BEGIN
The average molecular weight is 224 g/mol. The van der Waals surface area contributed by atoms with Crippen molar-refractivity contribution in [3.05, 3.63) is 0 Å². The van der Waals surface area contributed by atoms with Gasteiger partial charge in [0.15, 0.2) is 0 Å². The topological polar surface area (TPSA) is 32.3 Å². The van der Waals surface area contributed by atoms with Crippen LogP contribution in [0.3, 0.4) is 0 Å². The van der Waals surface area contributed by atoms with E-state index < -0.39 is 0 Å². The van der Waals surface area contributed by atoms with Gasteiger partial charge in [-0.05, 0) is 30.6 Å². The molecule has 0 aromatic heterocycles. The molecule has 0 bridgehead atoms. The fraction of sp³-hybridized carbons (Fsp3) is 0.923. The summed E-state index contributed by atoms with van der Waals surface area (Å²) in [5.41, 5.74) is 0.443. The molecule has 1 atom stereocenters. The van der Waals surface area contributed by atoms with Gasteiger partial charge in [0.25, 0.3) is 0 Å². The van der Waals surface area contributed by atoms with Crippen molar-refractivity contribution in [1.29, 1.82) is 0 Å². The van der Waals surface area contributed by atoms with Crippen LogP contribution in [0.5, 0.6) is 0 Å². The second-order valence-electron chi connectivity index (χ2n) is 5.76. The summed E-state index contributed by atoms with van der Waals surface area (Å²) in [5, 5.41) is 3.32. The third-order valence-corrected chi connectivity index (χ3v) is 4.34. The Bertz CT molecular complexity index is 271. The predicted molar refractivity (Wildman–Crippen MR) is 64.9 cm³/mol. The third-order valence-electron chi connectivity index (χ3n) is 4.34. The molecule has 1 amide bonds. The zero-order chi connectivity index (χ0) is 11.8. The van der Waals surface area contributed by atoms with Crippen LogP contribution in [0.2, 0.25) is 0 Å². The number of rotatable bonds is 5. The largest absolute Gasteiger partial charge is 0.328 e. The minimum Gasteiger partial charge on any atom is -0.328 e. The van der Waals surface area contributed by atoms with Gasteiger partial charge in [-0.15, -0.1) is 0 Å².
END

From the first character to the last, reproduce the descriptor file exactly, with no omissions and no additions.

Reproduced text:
The average molecular weight is 224 g/mol. The van der Waals surface area contributed by atoms with Crippen molar-refractivity contribution in [3.05, 3.63) is 0 Å². The van der Waals surface area contributed by atoms with Gasteiger partial charge in [0.15, 0.2) is 0 Å². The topological polar surface area (TPSA) is 32.3 Å². The van der Waals surface area contributed by atoms with Crippen LogP contribution in [0.3, 0.4) is 0 Å². The van der Waals surface area contributed by atoms with E-state index < -0.39 is 0 Å². The van der Waals surface area contributed by atoms with Gasteiger partial charge in [-0.05, 0) is 30.6 Å². The molecule has 0 aromatic heterocycles. The molecule has 0 bridgehead atoms. The fraction of sp³-hybridized carbons (Fsp3) is 0.923. The summed E-state index contributed by atoms with van der Waals surface area (Å²) in [5.41, 5.74) is 0.443. The molecule has 1 atom stereocenters. The van der Waals surface area contributed by atoms with Gasteiger partial charge in [0.25, 0.3) is 0 Å². The van der Waals surface area contributed by atoms with Crippen molar-refractivity contribution in [1.29, 1.82) is 0 Å². The van der Waals surface area contributed by atoms with Crippen LogP contribution in [0.5, 0.6) is 0 Å². The second-order valence-electron chi connectivity index (χ2n) is 5.76. The summed E-state index contributed by atoms with van der Waals surface area (Å²) in [5, 5.41) is 3.32. The third-order valence-corrected chi connectivity index (χ3v) is 4.34. The Bertz CT molecular complexity index is 271. The predicted molar refractivity (Wildman–Crippen MR) is 64.9 cm³/mol. The third-order valence-electron chi connectivity index (χ3n) is 4.34. The molecule has 1 amide bonds. The zero-order chi connectivity index (χ0) is 11.8. The van der Waals surface area contributed by atoms with Crippen LogP contribution in [0.2, 0.25) is 0 Å². The number of rotatable bonds is 5. The largest absolute Gasteiger partial charge is 0.328 e. The minimum Gasteiger partial charge on any atom is -0.328 e. The van der Waals surface area contributed by atoms with Gasteiger partial charge in [-0.15, -0.1) is 0 Å².